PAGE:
Kerala India

The 6 Best Australian Cruises for 2015

Cruising in Australia and New Zealand is simply magnificent. Cruisers have the chance to explore the wonder and excitement of the land Down Under and make lasting memories. Whether you are looking to cruise for several weeks on a familiar cruise line, with loads of amenities and fine dining or whether you are looking for something a little more adventurous; you can find it here. All of these cruises depart in 2015 or early 2016 and offer exciting ports, offshore activities and the promise of lifetime memories. Read on to discover the six best Australian cruises of 2015.

6. New Zealand Cruise- Celebrity (12 Nights)

Celebrity cruise lines are loved all over the world for their destinations and fully loaded ships. On November 2, 2015 the Celebrity Solstice will leave Sydney for a 12 night cruise around New Zealand. This ship is packed full of adventures and is one of the most decorated ships at sea. Cruisers will enjoy the top deck lawn club where you can sink your toes into the grass or the serene spa where you can relax. Specialty award winning restaurants, a hot glass show unlike any other show on board a cruise ship and a passion for amazing customer service are just part of the daily life aboard this ship. Although this ship does not dock at a lot of its ports, the ones it does dock at offer plenty of offshore excursions and activities.

Leah-Anne Thompson / Shutterstock.com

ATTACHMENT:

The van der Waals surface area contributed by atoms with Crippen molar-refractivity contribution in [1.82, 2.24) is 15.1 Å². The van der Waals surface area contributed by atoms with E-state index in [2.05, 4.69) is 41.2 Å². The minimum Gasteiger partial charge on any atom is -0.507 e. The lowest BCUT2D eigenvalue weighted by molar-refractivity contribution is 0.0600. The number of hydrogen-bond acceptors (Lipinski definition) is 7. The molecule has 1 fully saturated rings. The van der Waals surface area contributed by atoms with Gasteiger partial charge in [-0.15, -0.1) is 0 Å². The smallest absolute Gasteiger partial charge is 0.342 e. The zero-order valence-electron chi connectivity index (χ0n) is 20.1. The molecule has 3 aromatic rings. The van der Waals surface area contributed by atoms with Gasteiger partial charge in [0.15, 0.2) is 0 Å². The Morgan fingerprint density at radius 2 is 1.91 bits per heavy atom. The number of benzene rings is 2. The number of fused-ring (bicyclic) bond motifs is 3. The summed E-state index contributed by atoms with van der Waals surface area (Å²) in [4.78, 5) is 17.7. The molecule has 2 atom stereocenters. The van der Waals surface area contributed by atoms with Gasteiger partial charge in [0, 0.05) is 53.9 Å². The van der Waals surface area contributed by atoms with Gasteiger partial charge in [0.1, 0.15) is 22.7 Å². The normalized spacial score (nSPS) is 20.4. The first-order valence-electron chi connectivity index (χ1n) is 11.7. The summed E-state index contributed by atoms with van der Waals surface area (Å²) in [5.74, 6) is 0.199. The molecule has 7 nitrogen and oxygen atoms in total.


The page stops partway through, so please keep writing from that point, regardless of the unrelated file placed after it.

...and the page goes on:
Leah-Anne Thompson / Shutterstock.com

5. Great Barrier Reef Cruise- Coral Princess Cruises

If you want to stay away from the big cruising companies and experience something entirely unique, Coral Princess Cruises is who you want to book your next cruise through. Specializing in small, personalized and friendly cruises along the Great Barrier Reef; this company focuses on nature based expeditions. You will still find incredible food and all the amenities you want though. Cruising the Great Barrier Reef means a combination of exploring the underwater marine life and the historic towns such as Cooktown. As much time as possible will be spent snorkeling, scuba diving or on glass bottom boats exploring the incredible marine life and coral that lives here. The longer cruises offer guests the chance to explore private tropical islands as well.

Photo by: Roy Luck
Photo by: Roy Luck

4. Tasmania Cruise- Royal Caribbean International (7 Nights)

For those new at cruising you may want to stick to a slightly shorter trip, just to make sure you love it as much as we do. This seven night cruise on the Voyagers of the Seas ship is the perfect introduction to cruising and the land Down Under. Starting off in Sydney, this cruise stops in Melbourne and Hobart, giving passengers the opportunity to explore the different cities. This is truly a family friendly ship with onboard activities such as rock climbing, ice skating, mini golf and more. Adults can relax in the adults only area, relax at the spa or work out in the fitness center. Off the ship you can explore the historic city of Melbourne’s dynamic and eclectic urban scene. Hobart offers unspoiled nature, great food, wine and a city full of life.